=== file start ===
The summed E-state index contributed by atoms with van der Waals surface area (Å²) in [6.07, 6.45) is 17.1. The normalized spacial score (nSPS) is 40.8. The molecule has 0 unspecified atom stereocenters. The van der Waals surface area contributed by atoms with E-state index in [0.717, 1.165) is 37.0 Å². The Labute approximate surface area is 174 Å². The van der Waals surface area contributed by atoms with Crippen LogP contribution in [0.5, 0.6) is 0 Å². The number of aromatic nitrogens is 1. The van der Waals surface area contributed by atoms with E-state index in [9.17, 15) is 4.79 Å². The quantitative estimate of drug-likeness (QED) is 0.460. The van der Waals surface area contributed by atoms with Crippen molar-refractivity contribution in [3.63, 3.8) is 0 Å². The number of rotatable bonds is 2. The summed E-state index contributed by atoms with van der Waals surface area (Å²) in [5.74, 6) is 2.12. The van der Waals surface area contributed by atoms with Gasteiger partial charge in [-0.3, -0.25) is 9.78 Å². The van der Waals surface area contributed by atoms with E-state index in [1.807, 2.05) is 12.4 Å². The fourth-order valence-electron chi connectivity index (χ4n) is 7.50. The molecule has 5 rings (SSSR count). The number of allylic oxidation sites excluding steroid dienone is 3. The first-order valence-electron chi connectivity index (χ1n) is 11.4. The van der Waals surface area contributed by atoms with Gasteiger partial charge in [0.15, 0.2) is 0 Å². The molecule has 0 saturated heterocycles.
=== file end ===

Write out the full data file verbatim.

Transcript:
The summed E-state index contributed by atoms with van der Waals surface area (Å²) in [6.07, 6.45) is 17.1. The normalized spacial score (nSPS) is 40.8. The molecule has 0 unspecified atom stereocenters. The van der Waals surface area contributed by atoms with E-state index in [0.717, 1.165) is 37.0 Å². The Labute approximate surface area is 174 Å². The van der Waals surface area contributed by atoms with Crippen LogP contribution in [0.5, 0.6) is 0 Å². The number of aromatic nitrogens is 1. The van der Waals surface area contributed by atoms with E-state index in [9.17, 15) is 4.79 Å². The quantitative estimate of drug-likeness (QED) is 0.460. The van der Waals surface area contributed by atoms with Crippen molar-refractivity contribution in [3.63, 3.8) is 0 Å². The number of rotatable bonds is 2. The summed E-state index contributed by atoms with van der Waals surface area (Å²) in [5.74, 6) is 2.12. The van der Waals surface area contributed by atoms with Gasteiger partial charge in [-0.3, -0.25) is 9.78 Å². The van der Waals surface area contributed by atoms with E-state index in [1.807, 2.05) is 12.4 Å². The fourth-order valence-electron chi connectivity index (χ4n) is 7.50. The molecule has 5 rings (SSSR count). The number of allylic oxidation sites excluding steroid dienone is 3. The first-order valence-electron chi connectivity index (χ1n) is 11.4. The van der Waals surface area contributed by atoms with Gasteiger partial charge in [0.15, 0.2) is 0 Å². The molecule has 0 saturated heterocycles.